Wishes warning! This article or section documents one or more OpenMoko Wish List items, the features described here may or may not be implemented in the future.
Personal tools
Caveat: While I am not an experienced Linux or GTK programmer, I have a great enthusiasm for and interest in mobile interfaces. This specific idea is based on how much of a joy Picsel Viewer is to use on both the Motorola EZX Platform and Palm OS

Introduction

The BigPage Widget is a component that any OpenMoko application could call upon to handle the display, zooming, scrolling and interaction with pages larger than the screen. In the proposed implementation, the BigPage widget would allow the application to create a 'canvas' of any size that it could render whatever information it desired to. The BigPage widget (placed somewhere on the UI of the application) would then handle the display of the page (or part of the page, depending on zoom level).

To simplify viewing gestures or accelerometer control could be used to zoom, change page, scroll and reposition documents.

Interfaces similar can be seen in Opera Mini, Picsel Viewer and Mobile Safari. In all these applications this kind of UI is essential to the success of the program


Why?

The strongest reasons I believe implementing such a widget makes sense are:

  • Scaling of larger pages to with the ability to quickly zoom in and pan in order to read detailed sections is a very natural way to interat with documents on a small screen. It is similar to the way we work with real paper, so intuitive (looking at an overview of a page and looking closer at the details we might read).
  • Fast zooming and scaling are superior to reformatting webpages or documents that were designed to be viewed at conventional screen sizes - it makes the device more useful.
  • Given the likelihood that this method will be adopted by at least some of the applications that make up the OpenMoko platform it makes sense to have consistency in the fashion in which this kind of interaction is done (especially because to master gestures can take some time)
  • Such a system could be fairly intensive on memory so having a single widget rather than many different implementations of the same idea will reduce memory useage/"dupliction of functionality in memory"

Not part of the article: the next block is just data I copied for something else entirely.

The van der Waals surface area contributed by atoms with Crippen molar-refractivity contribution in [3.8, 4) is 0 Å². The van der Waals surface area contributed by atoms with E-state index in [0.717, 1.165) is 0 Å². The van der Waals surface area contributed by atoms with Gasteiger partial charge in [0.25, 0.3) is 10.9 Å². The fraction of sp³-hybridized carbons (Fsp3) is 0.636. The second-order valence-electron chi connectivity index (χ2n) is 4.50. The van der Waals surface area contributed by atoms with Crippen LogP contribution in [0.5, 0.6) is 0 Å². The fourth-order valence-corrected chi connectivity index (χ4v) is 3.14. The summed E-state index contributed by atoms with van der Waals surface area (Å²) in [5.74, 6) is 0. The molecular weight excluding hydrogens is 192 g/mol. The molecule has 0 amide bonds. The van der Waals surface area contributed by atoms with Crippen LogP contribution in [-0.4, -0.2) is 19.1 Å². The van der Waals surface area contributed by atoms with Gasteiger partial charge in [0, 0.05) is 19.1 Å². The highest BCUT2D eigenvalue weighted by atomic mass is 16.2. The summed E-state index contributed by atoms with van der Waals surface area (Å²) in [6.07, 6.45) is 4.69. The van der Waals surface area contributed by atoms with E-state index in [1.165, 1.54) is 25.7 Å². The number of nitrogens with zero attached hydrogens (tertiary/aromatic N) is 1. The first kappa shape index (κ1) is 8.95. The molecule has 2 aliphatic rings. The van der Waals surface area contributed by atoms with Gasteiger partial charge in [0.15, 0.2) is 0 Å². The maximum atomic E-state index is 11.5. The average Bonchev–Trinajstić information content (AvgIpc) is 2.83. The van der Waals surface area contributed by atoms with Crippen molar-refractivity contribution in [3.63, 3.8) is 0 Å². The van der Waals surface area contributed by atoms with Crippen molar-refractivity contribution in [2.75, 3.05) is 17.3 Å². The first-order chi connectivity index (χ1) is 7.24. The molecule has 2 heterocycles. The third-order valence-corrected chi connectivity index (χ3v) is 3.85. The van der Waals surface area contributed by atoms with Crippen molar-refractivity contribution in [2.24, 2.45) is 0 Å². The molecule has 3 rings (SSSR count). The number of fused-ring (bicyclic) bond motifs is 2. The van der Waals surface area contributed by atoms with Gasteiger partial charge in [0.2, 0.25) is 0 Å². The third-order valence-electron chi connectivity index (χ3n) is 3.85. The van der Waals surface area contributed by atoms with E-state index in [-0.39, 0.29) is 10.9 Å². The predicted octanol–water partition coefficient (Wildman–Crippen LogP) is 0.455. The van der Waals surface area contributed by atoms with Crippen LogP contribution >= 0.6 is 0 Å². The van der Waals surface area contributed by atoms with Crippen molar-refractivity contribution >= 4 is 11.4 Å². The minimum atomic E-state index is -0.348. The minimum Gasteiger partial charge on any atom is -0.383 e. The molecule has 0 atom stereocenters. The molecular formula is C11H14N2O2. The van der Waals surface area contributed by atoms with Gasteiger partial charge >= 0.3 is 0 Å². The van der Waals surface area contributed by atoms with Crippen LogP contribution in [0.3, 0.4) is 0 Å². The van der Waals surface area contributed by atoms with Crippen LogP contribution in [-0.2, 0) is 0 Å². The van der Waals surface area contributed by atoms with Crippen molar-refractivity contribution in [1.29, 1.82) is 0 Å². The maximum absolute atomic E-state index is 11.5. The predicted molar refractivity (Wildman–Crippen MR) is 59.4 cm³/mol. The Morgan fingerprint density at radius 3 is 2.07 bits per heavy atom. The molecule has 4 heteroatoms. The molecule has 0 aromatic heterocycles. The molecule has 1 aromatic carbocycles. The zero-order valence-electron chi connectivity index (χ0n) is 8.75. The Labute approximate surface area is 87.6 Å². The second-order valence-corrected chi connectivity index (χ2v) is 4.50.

• It is a desireable feature that many application developers may like to include but be unable to because of lack of experience in writing the necessary graphics code. Making it re-usable and easy to invoke allows cool applications to be written fast, bringing more people to the platform as users and developers
  • It's cool!

Further Explanation

A bigger area to render to

One of the key ideas in BigPage is that an application can render a document at any size it wants. The application developer need not worry about reformating, scaling or anything else. This allows developers to provide users with unfettered rendering of real documents, designed for viewing on a big screen. In business speak, we're making a small device big...

The clearest way I have found to express what is happening is this: The small screen on the mobile device is being used as a window to a larger page. It's as if I've put a big black page with a hole in the centre on my desk and I can easily move around what's underneath so I can see it through the hole. A piture helps here




Wishes warning! This article or section documents one or more OpenMoko Wish List items, the features described here may or may not be implemented in the future.